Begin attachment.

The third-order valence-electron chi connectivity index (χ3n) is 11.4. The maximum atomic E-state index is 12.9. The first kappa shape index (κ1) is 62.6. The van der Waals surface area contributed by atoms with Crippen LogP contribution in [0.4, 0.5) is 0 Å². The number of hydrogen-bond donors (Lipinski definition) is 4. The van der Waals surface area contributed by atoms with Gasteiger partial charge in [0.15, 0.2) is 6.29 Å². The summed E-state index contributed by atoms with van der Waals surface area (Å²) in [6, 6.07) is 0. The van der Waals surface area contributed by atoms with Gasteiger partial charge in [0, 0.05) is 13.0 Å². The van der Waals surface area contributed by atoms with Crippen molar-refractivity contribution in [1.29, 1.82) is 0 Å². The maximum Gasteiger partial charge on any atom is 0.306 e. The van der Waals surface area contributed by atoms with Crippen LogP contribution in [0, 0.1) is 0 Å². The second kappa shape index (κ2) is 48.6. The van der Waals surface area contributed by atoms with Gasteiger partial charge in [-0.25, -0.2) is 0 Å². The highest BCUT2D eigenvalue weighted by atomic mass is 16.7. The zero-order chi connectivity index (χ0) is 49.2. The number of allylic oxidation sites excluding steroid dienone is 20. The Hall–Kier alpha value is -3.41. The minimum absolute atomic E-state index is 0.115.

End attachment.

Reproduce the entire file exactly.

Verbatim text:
The third-order valence-electron chi connectivity index (χ3n) is 11.4. The maximum atomic E-state index is 12.9. The first kappa shape index (κ1) is 62.6. The van der Waals surface area contributed by atoms with Crippen LogP contribution in [0.4, 0.5) is 0 Å². The number of hydrogen-bond donors (Lipinski definition) is 4. The van der Waals surface area contributed by atoms with Gasteiger partial charge in [0.15, 0.2) is 6.29 Å². The summed E-state index contributed by atoms with van der Waals surface area (Å²) in [6, 6.07) is 0. The van der Waals surface area contributed by atoms with Gasteiger partial charge in [0, 0.05) is 13.0 Å². The van der Waals surface area contributed by atoms with Crippen molar-refractivity contribution in [1.29, 1.82) is 0 Å². The maximum Gasteiger partial charge on any atom is 0.306 e. The van der Waals surface area contributed by atoms with Crippen LogP contribution in [0, 0.1) is 0 Å². The second kappa shape index (κ2) is 48.6. The van der Waals surface area contributed by atoms with Gasteiger partial charge in [-0.25, -0.2) is 0 Å². The highest BCUT2D eigenvalue weighted by atomic mass is 16.7. The zero-order chi connectivity index (χ0) is 49.2. The number of allylic oxidation sites excluding steroid dienone is 20. The Hall–Kier alpha value is -3.41. The minimum absolute atomic E-state index is 0.115.